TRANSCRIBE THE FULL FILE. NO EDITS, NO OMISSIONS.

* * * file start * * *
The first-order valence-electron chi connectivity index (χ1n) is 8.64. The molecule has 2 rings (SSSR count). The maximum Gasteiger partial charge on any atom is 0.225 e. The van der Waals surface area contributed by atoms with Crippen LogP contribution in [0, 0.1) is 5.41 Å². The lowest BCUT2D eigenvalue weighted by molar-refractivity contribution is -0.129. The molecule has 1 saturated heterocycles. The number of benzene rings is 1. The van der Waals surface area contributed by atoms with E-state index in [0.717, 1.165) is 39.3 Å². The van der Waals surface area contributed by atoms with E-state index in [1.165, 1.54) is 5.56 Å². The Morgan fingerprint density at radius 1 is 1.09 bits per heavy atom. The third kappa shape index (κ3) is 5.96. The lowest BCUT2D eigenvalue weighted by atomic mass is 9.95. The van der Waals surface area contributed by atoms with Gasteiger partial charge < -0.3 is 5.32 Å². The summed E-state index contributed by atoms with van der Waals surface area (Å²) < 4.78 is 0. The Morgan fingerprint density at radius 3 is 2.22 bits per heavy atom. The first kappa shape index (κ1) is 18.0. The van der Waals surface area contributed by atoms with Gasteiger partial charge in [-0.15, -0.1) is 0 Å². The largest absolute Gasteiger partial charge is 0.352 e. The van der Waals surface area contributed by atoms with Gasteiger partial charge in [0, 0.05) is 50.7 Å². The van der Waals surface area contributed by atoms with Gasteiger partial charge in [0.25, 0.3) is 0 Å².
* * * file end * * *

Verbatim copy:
The first-order valence-electron chi connectivity index (χ1n) is 8.64. The molecule has 2 rings (SSSR count). The maximum Gasteiger partial charge on any atom is 0.225 e. The van der Waals surface area contributed by atoms with Crippen LogP contribution in [0, 0.1) is 5.41 Å². The lowest BCUT2D eigenvalue weighted by molar-refractivity contribution is -0.129. The molecule has 1 saturated heterocycles. The number of benzene rings is 1. The van der Waals surface area contributed by atoms with E-state index in [0.717, 1.165) is 39.3 Å². The van der Waals surface area contributed by atoms with E-state index in [1.165, 1.54) is 5.56 Å². The Morgan fingerprint density at radius 1 is 1.09 bits per heavy atom. The third kappa shape index (κ3) is 5.96. The lowest BCUT2D eigenvalue weighted by atomic mass is 9.95. The van der Waals surface area contributed by atoms with Gasteiger partial charge < -0.3 is 5.32 Å². The summed E-state index contributed by atoms with van der Waals surface area (Å²) < 4.78 is 0. The Morgan fingerprint density at radius 3 is 2.22 bits per heavy atom. The first kappa shape index (κ1) is 18.0. The van der Waals surface area contributed by atoms with Gasteiger partial charge in [-0.15, -0.1) is 0 Å². The largest absolute Gasteiger partial charge is 0.352 e. The van der Waals surface area contributed by atoms with Gasteiger partial charge in [0, 0.05) is 50.7 Å². The van der Waals surface area contributed by atoms with Gasteiger partial charge in [0.25, 0.3) is 0 Å².